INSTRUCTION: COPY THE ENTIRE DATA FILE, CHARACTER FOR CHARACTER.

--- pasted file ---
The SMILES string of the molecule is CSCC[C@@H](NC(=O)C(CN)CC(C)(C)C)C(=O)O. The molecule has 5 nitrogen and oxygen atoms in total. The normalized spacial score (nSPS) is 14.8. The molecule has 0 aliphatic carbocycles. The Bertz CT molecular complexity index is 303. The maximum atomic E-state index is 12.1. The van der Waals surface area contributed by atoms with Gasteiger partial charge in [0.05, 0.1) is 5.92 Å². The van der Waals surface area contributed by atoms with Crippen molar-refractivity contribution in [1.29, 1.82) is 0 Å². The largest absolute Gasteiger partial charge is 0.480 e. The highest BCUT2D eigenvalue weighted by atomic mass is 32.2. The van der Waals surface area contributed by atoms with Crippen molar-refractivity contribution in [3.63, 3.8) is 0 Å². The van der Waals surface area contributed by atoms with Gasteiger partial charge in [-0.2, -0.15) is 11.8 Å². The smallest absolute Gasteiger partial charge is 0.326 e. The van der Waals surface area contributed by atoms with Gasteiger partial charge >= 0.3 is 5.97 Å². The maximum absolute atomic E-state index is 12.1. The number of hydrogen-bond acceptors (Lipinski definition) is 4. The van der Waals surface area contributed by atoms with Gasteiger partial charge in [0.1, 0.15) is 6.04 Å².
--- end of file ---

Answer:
The SMILES string of the molecule is CSCC[C@@H](NC(=O)C(CN)CC(C)(C)C)C(=O)O. The molecule has 5 nitrogen and oxygen atoms in total. The normalized spacial score (nSPS) is 14.8. The molecule has 0 aliphatic carbocycles. The Bertz CT molecular complexity index is 303. The maximum atomic E-state index is 12.1. The van der Waals surface area contributed by atoms with Gasteiger partial charge in [0.05, 0.1) is 5.92 Å². The van der Waals surface area contributed by atoms with Crippen molar-refractivity contribution in [1.29, 1.82) is 0 Å². The largest absolute Gasteiger partial charge is 0.480 e. The highest BCUT2D eigenvalue weighted by atomic mass is 32.2. The van der Waals surface area contributed by atoms with Crippen molar-refractivity contribution in [3.63, 3.8) is 0 Å². The van der Waals surface area contributed by atoms with Gasteiger partial charge in [-0.2, -0.15) is 11.8 Å². The smallest absolute Gasteiger partial charge is 0.326 e. The van der Waals surface area contributed by atoms with Gasteiger partial charge >= 0.3 is 5.97 Å². The maximum absolute atomic E-state index is 12.1. The number of hydrogen-bond acceptors (Lipinski definition) is 4. The van der Waals surface area contributed by atoms with Gasteiger partial charge in [0.1, 0.15) is 6.04 Å².